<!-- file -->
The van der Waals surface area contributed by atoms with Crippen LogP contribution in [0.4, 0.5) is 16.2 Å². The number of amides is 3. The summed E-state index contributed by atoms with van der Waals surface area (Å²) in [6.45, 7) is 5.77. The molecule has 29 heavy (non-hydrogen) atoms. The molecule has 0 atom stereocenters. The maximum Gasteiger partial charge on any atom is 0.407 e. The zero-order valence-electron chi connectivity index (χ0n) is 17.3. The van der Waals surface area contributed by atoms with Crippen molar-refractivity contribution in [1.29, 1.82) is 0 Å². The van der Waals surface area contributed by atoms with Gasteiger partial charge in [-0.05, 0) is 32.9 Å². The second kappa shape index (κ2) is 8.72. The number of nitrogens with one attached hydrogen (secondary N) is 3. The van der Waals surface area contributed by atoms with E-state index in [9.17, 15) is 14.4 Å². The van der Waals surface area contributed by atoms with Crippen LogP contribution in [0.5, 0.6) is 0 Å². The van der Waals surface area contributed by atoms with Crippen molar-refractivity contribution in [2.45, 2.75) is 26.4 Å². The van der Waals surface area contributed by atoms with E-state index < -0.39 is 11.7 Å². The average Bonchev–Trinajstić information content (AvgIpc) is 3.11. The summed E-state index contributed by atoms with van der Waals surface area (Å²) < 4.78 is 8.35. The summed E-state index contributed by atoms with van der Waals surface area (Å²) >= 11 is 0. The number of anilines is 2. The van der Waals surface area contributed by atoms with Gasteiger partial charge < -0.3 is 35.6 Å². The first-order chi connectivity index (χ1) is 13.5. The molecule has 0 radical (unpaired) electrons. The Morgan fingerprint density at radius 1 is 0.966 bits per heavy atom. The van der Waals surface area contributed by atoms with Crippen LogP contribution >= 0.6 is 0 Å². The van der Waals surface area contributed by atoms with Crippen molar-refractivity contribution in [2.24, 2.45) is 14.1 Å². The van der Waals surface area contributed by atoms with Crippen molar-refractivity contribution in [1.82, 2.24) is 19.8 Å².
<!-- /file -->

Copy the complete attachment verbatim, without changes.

The van der Waals surface area contributed by atoms with Crippen LogP contribution in [0.4, 0.5) is 16.2 Å². The number of amides is 3. The summed E-state index contributed by atoms with van der Waals surface area (Å²) in [6.45, 7) is 5.77. The molecule has 29 heavy (non-hydrogen) atoms. The molecule has 0 atom stereocenters. The maximum Gasteiger partial charge on any atom is 0.407 e. The zero-order valence-electron chi connectivity index (χ0n) is 17.3. The van der Waals surface area contributed by atoms with Crippen molar-refractivity contribution in [1.29, 1.82) is 0 Å². The van der Waals surface area contributed by atoms with Gasteiger partial charge in [-0.05, 0) is 32.9 Å². The second kappa shape index (κ2) is 8.72. The number of nitrogens with one attached hydrogen (secondary N) is 3. The van der Waals surface area contributed by atoms with E-state index in [9.17, 15) is 14.4 Å². The van der Waals surface area contributed by atoms with Crippen LogP contribution in [0.5, 0.6) is 0 Å². The van der Waals surface area contributed by atoms with Crippen molar-refractivity contribution in [2.45, 2.75) is 26.4 Å². The van der Waals surface area contributed by atoms with E-state index < -0.39 is 11.7 Å². The average Bonchev–Trinajstić information content (AvgIpc) is 3.11. The summed E-state index contributed by atoms with van der Waals surface area (Å²) < 4.78 is 8.35. The summed E-state index contributed by atoms with van der Waals surface area (Å²) >= 11 is 0. The number of anilines is 2. The van der Waals surface area contributed by atoms with Gasteiger partial charge < -0.3 is 35.6 Å². The first-order chi connectivity index (χ1) is 13.5. The molecule has 0 radical (unpaired) electrons. The Morgan fingerprint density at radius 1 is 0.966 bits per heavy atom. The van der Waals surface area contributed by atoms with Crippen LogP contribution >= 0.6 is 0 Å². The van der Waals surface area contributed by atoms with Crippen molar-refractivity contribution in [2.24, 2.45) is 14.1 Å². The van der Waals surface area contributed by atoms with Crippen molar-refractivity contribution in [1.82, 2.24) is 19.8 Å².